Software // Information Management
Commentary
11/22/2006
02:23 PM
Tony Byrne
Tony Byrne
Commentary
Connect Directly
Twitter
RSS
E-Mail
50%
50%

SharePoint 2007: Ring In the New… And the Old

It seems that the world is almost slowing down a bit as Microsoft readies a final version of Microsoft Office SharePoint Server (MOSS) 2007, the quite substantial upgrade to a nearly ubiquitous SharePoint 2003. SharePoint is many things to many people, but customers typically deploy it as a lightweight collaboration portal. With this latest version, Microsoft is trying to extend the product's reach. Microsoft has certainly broadened SharePoint functionally, but sometimes "enterprise" means depth

It seems that the world is almost slowing down a bit as Microsoft readies a final version of Microsoft Office SharePoint Server (MOSS) 2007, the quite substantial upgrade to a nearly ubiquitous SharePoint 2003. SharePoint is many things to many people, but customers typically deploy it as a lightweight collaboration portal. With this latest version, Microsoft is trying to extend the product's reach. Microsoft has certainly broadened SharePoint functionally, but sometimes "enterprise" means depth as well as breadth, and some of the old shortcomings (such as performance and administration) persist.In our latest CMS Watch portal report, we've identified seven common enterprise portal services; MOSS excels at two: Collaboration and Web Development. "For use as an enterprise portal, MOSS will remain an unlikely fit for most e-business scenarios or enterprise-wide deployments in large organizations," according to lead report analyst, Janus Boye. "MOSS adds a long set of new features, but MOSS should still only be considered for departmental collaboration or intranet scenarios in mid-market organizations already using Microsoft intensively."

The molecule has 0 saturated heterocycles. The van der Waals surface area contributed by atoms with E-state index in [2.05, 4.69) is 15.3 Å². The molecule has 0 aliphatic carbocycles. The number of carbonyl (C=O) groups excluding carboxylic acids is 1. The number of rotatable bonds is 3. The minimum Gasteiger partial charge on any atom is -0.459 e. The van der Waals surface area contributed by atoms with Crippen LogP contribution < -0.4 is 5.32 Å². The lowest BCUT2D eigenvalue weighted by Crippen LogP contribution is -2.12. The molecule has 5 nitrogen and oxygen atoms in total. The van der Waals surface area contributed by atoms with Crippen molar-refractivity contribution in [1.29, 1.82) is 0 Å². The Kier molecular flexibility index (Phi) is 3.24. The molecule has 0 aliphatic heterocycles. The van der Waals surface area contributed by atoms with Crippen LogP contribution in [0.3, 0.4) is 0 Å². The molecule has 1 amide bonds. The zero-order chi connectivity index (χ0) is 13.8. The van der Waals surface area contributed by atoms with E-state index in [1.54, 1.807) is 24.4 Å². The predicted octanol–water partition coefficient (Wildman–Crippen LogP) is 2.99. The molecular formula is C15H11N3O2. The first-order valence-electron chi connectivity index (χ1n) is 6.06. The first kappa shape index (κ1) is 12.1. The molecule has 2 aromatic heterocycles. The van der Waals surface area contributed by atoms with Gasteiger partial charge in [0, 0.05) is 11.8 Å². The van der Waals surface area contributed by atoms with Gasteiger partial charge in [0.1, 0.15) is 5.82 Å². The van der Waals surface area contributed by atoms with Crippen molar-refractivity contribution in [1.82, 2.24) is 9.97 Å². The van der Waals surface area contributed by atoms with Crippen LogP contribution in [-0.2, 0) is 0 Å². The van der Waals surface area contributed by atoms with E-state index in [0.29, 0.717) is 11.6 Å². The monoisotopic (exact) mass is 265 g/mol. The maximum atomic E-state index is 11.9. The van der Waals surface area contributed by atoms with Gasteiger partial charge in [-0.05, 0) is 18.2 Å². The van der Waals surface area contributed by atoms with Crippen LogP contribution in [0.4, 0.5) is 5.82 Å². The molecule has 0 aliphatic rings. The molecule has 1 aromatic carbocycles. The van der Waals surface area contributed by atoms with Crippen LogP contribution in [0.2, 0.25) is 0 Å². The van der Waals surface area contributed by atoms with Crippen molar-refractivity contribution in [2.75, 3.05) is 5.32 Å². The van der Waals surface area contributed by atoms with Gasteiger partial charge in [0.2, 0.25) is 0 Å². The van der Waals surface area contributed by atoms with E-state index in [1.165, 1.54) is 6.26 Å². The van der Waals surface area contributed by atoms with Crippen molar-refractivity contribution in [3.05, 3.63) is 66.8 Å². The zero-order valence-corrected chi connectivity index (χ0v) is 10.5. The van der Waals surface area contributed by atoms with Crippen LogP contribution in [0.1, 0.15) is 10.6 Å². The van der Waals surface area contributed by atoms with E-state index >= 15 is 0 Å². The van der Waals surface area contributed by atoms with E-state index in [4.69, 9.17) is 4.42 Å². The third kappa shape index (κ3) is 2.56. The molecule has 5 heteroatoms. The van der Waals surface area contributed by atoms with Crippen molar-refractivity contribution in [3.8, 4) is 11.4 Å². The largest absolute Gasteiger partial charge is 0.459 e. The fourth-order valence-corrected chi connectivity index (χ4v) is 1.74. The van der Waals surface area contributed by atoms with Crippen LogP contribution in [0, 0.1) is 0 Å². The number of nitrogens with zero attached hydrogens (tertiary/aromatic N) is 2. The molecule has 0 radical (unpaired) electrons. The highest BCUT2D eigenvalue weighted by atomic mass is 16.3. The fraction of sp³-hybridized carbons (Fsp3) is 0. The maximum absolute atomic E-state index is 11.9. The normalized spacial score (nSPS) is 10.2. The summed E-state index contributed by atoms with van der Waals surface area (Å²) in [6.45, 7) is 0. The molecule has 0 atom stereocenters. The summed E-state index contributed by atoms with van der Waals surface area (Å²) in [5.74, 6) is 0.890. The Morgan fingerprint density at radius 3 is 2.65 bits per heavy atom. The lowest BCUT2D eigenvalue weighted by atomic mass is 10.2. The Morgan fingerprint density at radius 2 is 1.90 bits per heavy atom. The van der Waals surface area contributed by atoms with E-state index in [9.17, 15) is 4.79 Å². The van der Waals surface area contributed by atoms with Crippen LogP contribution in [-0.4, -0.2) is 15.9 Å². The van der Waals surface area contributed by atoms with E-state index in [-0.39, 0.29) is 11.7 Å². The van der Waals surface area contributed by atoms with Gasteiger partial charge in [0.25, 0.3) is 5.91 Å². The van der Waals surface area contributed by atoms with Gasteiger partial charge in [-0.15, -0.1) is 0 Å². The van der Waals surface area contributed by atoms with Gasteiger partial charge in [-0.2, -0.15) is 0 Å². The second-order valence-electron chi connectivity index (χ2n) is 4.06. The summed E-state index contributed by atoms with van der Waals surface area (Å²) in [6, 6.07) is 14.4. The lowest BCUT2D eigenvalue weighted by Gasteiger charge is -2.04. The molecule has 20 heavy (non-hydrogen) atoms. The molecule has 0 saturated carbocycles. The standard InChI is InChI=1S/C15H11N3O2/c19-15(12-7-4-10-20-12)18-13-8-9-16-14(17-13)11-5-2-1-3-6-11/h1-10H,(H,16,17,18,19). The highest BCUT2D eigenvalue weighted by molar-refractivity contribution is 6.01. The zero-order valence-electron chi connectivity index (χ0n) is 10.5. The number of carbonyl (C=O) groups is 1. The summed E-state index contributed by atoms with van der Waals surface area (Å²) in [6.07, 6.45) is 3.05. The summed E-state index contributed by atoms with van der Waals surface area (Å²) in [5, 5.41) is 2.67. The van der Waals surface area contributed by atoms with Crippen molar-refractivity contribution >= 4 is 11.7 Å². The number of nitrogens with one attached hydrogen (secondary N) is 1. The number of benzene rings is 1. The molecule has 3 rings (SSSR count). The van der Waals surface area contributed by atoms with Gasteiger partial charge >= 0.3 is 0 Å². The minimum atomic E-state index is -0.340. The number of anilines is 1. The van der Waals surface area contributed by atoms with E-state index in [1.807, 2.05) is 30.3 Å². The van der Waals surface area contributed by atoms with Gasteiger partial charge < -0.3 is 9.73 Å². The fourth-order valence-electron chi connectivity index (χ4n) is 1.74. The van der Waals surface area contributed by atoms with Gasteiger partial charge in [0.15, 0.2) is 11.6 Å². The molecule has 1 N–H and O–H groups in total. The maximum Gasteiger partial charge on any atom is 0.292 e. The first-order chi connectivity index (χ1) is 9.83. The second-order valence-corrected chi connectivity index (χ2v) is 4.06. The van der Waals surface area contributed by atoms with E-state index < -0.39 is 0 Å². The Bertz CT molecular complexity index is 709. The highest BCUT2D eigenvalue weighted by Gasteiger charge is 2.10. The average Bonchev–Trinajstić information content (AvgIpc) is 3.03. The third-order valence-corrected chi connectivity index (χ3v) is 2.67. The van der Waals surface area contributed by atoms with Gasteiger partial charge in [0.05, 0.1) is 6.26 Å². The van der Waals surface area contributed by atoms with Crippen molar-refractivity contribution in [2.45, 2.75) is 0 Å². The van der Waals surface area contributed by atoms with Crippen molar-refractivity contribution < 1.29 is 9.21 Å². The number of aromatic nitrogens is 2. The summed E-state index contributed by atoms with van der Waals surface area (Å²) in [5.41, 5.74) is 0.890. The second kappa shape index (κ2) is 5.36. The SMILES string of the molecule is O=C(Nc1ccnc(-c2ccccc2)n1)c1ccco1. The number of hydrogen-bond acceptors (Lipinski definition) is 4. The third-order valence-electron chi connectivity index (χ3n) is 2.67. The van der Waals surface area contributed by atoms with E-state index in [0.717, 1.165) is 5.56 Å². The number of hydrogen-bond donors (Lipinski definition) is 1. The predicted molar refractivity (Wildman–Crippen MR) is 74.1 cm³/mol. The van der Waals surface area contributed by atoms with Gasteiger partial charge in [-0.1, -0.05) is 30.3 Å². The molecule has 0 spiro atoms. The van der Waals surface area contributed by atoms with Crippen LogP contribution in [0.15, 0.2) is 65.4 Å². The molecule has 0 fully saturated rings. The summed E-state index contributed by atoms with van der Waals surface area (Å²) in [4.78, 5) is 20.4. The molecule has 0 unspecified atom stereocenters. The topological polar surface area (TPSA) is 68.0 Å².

Other Report findings include:

The previous dependency on Internet Explorer is gone, but the most value from enhanced Office integration will come to those enterprises concurrently upgrading to Office 2007. Customers on older versions of Office may find their usability mileage varies.

• As with the previous version, ease of installation obscures difficulty in customization and ongoing maintenance; administrators can easily get in over their head.

• Microsoft's all-important consulting channel will need substantial time to absorb and learn the tool. Experience with previous versions of SharePoint suggests that this learning process will be measured in years.

• Microsoft has not issued clear plans for subsequent releases.

It's worth testing MOSS, but don't count on an early, enterprisewide roll-out until Microsoft and its all-important channel work out more of the kinks.

Tony Byrne is founder and lead analyst at CMS Watch. Write him at tbyrne@cmswatch.com

Comment  | 
Print  | 
More Insights
The Agile Archive
The Agile Archive
When it comes to managing data, donít look at backup and archiving systems as burdens and cost centers. A well-designed archive can enhance data protection and restores, ease search and e-discovery efforts, and save money by intelligently moving data from expensive primary storage systems.
Register for InformationWeek Newsletters
White Papers
Current Issue
InformationWeek Government Oct. 20, 2014
Energy and weather agencies are busting long-held barriers to analyzing big data. Can the feds now get other government agencies into the movement?
Video
Slideshows
Twitter Feed
InformationWeek Radio
Archived InformationWeek Radio
A roundup of the top stories and trends on InformationWeek.com
Sponsored Live Streaming Video
Everything You've Been Told About Mobility Is Wrong
Attend this video symposium with Sean Wisdom, Global Director of Mobility Solutions, and learn about how you can harness powerful new products to mobilize your business potential.